Anatomic Pathology: Forensic Pathology

• There are no pathognomonic findings for drowning.

• There are autopsy signs that are commonly seen in drowning. Foam from the mouth is due to pulmonary edema caused by the mixing of air and water within the lungs. Other signs include hyperinflated, edematous, heavy lungs; watery gastric contents; and watery sphenoid sinus fluid. However, none of these signs are diagnostic of drowning.

• “Dry” lungs are found in approximately 10% to 20% of cases of drowning.

• There are other causes of death (e.g., epilepsy, drug intoxications) that also have foam emanating from the mouth.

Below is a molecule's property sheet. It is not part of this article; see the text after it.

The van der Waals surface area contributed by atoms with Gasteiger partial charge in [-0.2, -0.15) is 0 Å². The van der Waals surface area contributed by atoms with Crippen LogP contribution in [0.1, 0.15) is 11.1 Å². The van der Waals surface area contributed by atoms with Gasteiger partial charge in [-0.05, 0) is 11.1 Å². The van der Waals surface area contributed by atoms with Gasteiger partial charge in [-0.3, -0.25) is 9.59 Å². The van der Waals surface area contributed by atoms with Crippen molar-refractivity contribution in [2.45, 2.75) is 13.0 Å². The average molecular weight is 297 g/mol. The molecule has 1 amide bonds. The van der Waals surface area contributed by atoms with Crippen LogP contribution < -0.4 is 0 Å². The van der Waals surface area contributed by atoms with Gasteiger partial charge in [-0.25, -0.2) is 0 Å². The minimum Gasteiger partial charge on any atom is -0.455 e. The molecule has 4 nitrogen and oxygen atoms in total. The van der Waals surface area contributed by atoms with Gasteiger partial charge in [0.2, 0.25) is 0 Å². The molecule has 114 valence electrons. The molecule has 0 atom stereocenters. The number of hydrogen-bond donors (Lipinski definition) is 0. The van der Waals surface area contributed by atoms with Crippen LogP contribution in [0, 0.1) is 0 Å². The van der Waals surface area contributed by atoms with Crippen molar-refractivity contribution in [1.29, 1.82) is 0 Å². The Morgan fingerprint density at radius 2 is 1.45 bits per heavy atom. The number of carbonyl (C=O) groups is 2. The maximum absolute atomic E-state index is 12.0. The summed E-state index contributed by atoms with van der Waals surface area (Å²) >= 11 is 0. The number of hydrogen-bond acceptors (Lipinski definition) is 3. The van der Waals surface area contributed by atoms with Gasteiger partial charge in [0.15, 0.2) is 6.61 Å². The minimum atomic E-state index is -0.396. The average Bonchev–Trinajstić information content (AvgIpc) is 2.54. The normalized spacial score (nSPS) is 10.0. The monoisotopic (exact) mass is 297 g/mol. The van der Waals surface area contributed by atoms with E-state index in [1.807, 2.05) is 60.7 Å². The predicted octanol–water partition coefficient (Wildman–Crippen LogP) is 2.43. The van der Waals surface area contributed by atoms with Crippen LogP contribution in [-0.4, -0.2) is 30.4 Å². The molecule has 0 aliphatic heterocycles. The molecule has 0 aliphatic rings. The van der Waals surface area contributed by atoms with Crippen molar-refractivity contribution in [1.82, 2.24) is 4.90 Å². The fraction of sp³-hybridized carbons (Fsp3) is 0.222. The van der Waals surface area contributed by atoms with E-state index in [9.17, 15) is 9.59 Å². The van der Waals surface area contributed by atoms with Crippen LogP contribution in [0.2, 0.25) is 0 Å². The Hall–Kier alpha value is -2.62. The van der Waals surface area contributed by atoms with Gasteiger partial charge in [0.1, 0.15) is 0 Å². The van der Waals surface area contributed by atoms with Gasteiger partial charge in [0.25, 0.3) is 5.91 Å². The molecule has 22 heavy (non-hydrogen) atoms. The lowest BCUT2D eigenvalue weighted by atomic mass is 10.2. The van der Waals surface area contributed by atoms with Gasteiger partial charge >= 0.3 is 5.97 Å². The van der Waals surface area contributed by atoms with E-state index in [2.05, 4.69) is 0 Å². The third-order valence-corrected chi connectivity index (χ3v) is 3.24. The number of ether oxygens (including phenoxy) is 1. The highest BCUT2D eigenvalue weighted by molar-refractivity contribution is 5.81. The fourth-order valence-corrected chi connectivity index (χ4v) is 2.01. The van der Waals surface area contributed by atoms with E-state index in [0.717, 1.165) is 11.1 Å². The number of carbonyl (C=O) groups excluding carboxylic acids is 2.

• The detection of diatoms (algae with a silicaceous exoskeleton) has been used as an adjunctive test in suspected drownings. Because of the ubiquitous nature of diatoms, their detection is not conclusive of death by drowning.

Copeland AR: An assessment of lung weights in drowning cases. The placePlaceNameMetro PlaceNameDade PlaceTypeCounty experience from 1978 to 1982. Am J Forensic Med Pathol 1985;6(4):301-304.

DiMaio VJ, DiMaio DJ: Death by drowning.In DiMaio VJ, DiMaio DJ: Forensic Pathology, 2nd ed. Boca Raton: CRC Press, 2001, pp 400-407.

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